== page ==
Contrary to Popular Opinion We Are Not Living in the Last Days
Once again Christians are being told that we are definitely living in the last days. For example, Pastor Greg Laurie of Harvest Christian Fellowship in California said in a November 19, 2015 sermon that current news events are following the plan laid out in Bible prophecy. Melody Dareing, writing for Western Journalism, states that Laurie “wrapped up [his] sermon with this conclusive statement. ‘We’re living in the last days.’”
Laurie based his “last days” comment on “two specific things: the rise of terrorism and the alliance between Russia and Iran. He said global terrorism is as ‘stronger that it has ever been.’”
For centuries, actually, near two millennia, prophecy prognosticators have been making claims like those of Laurie’s based on the events of their day. My library is filled with books claiming that the end was near during WW I, WW II, the Russian revolution, the militarization of Japan, the French Revolution, every European war ever fought, and even the rise of Islam hundreds of years ago.
For decades Christian prophecy writers have been telling their followers that we’re living in the last days and Jesus is coming soon. Hal Lindsey and Chuck Smith assured their readers that it would all come to an end before 1988. That was 27 years ago. If we go back to 1970 when Lindsey wrote Late Great Planet Earth, it’s been 45 years. How much damage do you think has been done to our nation because millions of Christians were convinced that nothing could be done to change things because they were convinced they were living in the “last days”?
There have been wars, famines, plagues, earthquakes, signs in the heavens, and the rise of disparate religions like Islam since the beginning of time. Prophecy writers turn to Jesus’ predictions that He made on the Mount of Olives and miss the point that He was addressing the generation of His audience. That’s why he used the second personal plural: “When you see . . .” (Matt. 24:15; see vv. 4, 6, 20, 33: “when you see all these things”). That why Jesus said, “this generation will not pass away until all these things take place.” “This generation” was their generation, not ours (Matt. 24:34).
The careful reader will note that Jesus does not say that there will be more wars, more earthquakes or bigger earthquakes. He states that there will be “wars and rumors of wars” and in various places “famines and earthquakes” (Matt. 24:6-7). Of course, anyone familiar with the history of the first century knows that there were wars and rumors of wars, famines, plagues, and earthquakes just like Jesus predicted. For example, the book of Acts tells us that there would be “a great famine all over the world” (Acts 11:28). This was not a prediction of an event that would take place 2000 years in the future, otherwise why would “the disciples determine “to send a contribution for the relief of the brethren living in Judea” (11:28-29; see 12:25)?
Even the “gospel” being preached throughout the “whole world” — to “all the nations” — was fulfilled before that first-century generation passed away (Rom. 1:8; Col. 1:6, 23; Rom. 16:25-27; 1 Tim. 3:16). It’s important to note that the word often translated as “world” in Acts 11:28 and Matthew 24:14 is not the typical world for “world.” It’s oikoumenē and means “inhabited earth.” It’s the same word used in Luke 2:1: “Now in those days a decree went out from Caesar Augustus, that a census be taken of all the inhabited earth [oikoumenē].” Oikoumenē is also used in Acts 11:28. The famine was empire-wide, not global, in the same way that the tax was only empire wide.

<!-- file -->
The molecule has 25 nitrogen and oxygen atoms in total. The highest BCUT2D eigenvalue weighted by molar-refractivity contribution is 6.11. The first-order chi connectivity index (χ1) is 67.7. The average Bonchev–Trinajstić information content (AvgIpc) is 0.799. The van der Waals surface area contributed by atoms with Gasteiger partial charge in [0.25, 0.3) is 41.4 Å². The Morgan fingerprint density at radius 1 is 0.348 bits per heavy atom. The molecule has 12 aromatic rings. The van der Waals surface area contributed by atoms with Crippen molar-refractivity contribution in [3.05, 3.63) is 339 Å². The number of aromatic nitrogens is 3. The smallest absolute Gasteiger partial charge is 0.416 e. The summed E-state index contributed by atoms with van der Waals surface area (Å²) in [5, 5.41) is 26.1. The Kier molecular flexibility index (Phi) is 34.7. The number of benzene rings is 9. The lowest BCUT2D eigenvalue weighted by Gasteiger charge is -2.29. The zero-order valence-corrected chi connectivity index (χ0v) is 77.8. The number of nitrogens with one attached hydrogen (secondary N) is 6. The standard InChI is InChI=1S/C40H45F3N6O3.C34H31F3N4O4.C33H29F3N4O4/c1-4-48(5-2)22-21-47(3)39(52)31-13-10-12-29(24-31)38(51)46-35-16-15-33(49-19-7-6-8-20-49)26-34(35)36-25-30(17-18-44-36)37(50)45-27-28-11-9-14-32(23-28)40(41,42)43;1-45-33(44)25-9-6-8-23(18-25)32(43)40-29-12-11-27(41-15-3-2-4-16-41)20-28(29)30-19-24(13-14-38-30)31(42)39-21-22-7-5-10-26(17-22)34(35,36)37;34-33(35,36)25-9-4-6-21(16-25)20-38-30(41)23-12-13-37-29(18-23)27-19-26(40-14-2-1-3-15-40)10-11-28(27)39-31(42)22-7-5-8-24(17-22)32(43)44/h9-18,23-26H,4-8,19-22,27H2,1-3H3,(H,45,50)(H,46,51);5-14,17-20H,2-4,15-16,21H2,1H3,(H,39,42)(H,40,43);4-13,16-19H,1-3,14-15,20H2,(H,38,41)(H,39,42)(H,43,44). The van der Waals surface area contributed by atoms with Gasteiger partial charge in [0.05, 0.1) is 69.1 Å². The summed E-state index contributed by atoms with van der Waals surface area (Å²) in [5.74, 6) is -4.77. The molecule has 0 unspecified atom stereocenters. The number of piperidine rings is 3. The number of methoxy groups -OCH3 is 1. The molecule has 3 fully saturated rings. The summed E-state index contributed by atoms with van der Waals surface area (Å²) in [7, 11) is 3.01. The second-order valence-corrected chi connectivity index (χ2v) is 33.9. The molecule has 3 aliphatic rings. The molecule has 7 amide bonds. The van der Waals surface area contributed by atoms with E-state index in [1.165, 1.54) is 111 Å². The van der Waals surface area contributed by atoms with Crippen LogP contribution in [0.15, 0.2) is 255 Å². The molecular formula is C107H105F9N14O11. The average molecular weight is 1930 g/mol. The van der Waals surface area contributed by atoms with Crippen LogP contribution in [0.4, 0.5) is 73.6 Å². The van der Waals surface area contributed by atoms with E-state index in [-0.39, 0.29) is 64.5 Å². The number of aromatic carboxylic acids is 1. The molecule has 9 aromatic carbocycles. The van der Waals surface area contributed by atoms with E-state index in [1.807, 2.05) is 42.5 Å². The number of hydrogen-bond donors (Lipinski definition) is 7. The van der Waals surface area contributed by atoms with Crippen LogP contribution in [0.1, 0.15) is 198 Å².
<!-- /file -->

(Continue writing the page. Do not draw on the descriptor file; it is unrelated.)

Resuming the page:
What Jesus was describing in Matthew 14, Mark 13, and Luke 21 was the end of the Old Covenant. The outward manifestation of that covenant, which was always designed to pass away (see the book of Hebrews), would become a reality when the temple, the priesthood, and animal sacrifices passed away. And as Jesus predicted, it all took place when the temple in Jerusalem was dismantled stone by stone in AD 70.
Those were the “last days” that Jesus and the NT writers were describing (e.g., Heb. 1:1-2; 1 Cor. 10:11; Heb. 9:26; 10:24-25; James 5:7-9; 1 Peter 1:20; 4:7).
In Matthew 24:3, Jesus was not predicting the “end of the physical world” (kosmos) but the “end of age” (aiōn), a period of time. We now live in the New Covenant with Jesus as our temple, prophet, priest, king, and ultimate sacrifice for our sins.
Greg Laurie is pushing a popular prophetic theory that what we are seeing in the Middle East is a fulfillment of the prophecy of Ezekiel found in chapters 37-39. This was an ancient battle fought with ancient weapons: horses, chariots, bows and arrows, swords, clubs, and shields. There is no mention of Iraq, Iran, Russia, or any other modern-day nation.
Yes, I know that prophecy writers have tried to claim that the Hebrew word rosh is a reference to Russia. This is nonsense. The Hebrew word rosh means “head” or “chief.” It’s used this way 600 times in the Bible. The correct translation is “chief prince” not “prince of Rosh” (Russia). For example, Charles Ryrie, editor of the Ryrie Study Bible comments on Ezekiel 38:2 where the Hebrew word rosh is found (also 38:3; 39:1). “The prince of Rosh” is better translated as “the chief prince of Meshech and Tubal.”
I can only touch on these topics in brief snippets. For further study, see my books Last Days Madness, Is Jesus Coming Soon?, and Why the End of the World is Not in Your Future which is an extended commentary on Ezekiel 38-39.
I do not make any money on any of the books I’ve written.